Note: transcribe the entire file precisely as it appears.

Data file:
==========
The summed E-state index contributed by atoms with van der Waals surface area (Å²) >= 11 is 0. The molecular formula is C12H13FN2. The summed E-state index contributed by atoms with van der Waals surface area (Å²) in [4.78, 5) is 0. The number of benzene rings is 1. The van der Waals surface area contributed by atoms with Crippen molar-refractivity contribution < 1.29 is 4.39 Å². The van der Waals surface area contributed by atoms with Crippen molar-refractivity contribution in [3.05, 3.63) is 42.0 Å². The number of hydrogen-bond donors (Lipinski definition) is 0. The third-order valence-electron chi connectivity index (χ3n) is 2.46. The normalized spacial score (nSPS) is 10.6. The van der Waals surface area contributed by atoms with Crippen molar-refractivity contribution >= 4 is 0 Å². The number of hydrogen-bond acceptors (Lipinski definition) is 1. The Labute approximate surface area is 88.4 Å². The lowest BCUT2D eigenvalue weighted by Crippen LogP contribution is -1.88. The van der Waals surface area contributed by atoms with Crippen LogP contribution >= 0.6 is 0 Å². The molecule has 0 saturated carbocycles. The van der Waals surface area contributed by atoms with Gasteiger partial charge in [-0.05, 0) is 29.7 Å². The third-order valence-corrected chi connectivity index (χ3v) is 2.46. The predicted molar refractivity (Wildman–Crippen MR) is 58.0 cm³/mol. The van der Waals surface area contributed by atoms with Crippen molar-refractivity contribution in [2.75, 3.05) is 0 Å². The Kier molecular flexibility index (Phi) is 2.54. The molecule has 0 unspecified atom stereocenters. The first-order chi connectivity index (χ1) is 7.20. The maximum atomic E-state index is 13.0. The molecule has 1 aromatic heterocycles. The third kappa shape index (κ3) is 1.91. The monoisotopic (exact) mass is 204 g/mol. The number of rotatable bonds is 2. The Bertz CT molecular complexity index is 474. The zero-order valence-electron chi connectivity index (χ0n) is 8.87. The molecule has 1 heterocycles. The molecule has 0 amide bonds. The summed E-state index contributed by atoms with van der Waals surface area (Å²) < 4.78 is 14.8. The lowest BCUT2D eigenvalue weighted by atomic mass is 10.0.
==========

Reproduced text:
The summed E-state index contributed by atoms with van der Waals surface area (Å²) >= 11 is 0. The molecular formula is C12H13FN2. The summed E-state index contributed by atoms with van der Waals surface area (Å²) in [4.78, 5) is 0. The number of benzene rings is 1. The van der Waals surface area contributed by atoms with Crippen molar-refractivity contribution < 1.29 is 4.39 Å². The van der Waals surface area contributed by atoms with Crippen molar-refractivity contribution in [3.05, 3.63) is 42.0 Å². The number of hydrogen-bond donors (Lipinski definition) is 0. The third-order valence-electron chi connectivity index (χ3n) is 2.46. The normalized spacial score (nSPS) is 10.6. The van der Waals surface area contributed by atoms with Crippen molar-refractivity contribution >= 4 is 0 Å². The number of hydrogen-bond acceptors (Lipinski definition) is 1. The Labute approximate surface area is 88.4 Å². The lowest BCUT2D eigenvalue weighted by Crippen LogP contribution is -1.88. The van der Waals surface area contributed by atoms with Crippen LogP contribution >= 0.6 is 0 Å². The molecule has 0 saturated carbocycles. The van der Waals surface area contributed by atoms with Gasteiger partial charge in [-0.05, 0) is 29.7 Å². The third-order valence-corrected chi connectivity index (χ3v) is 2.46. The predicted molar refractivity (Wildman–Crippen MR) is 58.0 cm³/mol. The van der Waals surface area contributed by atoms with Crippen molar-refractivity contribution in [2.75, 3.05) is 0 Å². The Kier molecular flexibility index (Phi) is 2.54. The molecule has 0 unspecified atom stereocenters. The first-order chi connectivity index (χ1) is 7.20. The maximum atomic E-state index is 13.0. The molecule has 1 aromatic heterocycles. The third kappa shape index (κ3) is 1.91. The monoisotopic (exact) mass is 204 g/mol. The number of rotatable bonds is 2. The Bertz CT molecular complexity index is 474. The zero-order valence-electron chi connectivity index (χ0n) is 8.87. The molecule has 1 heterocycles. The molecule has 0 amide bonds. The summed E-state index contributed by atoms with van der Waals surface area (Å²) < 4.78 is 14.8. The lowest BCUT2D eigenvalue weighted by atomic mass is 10.0.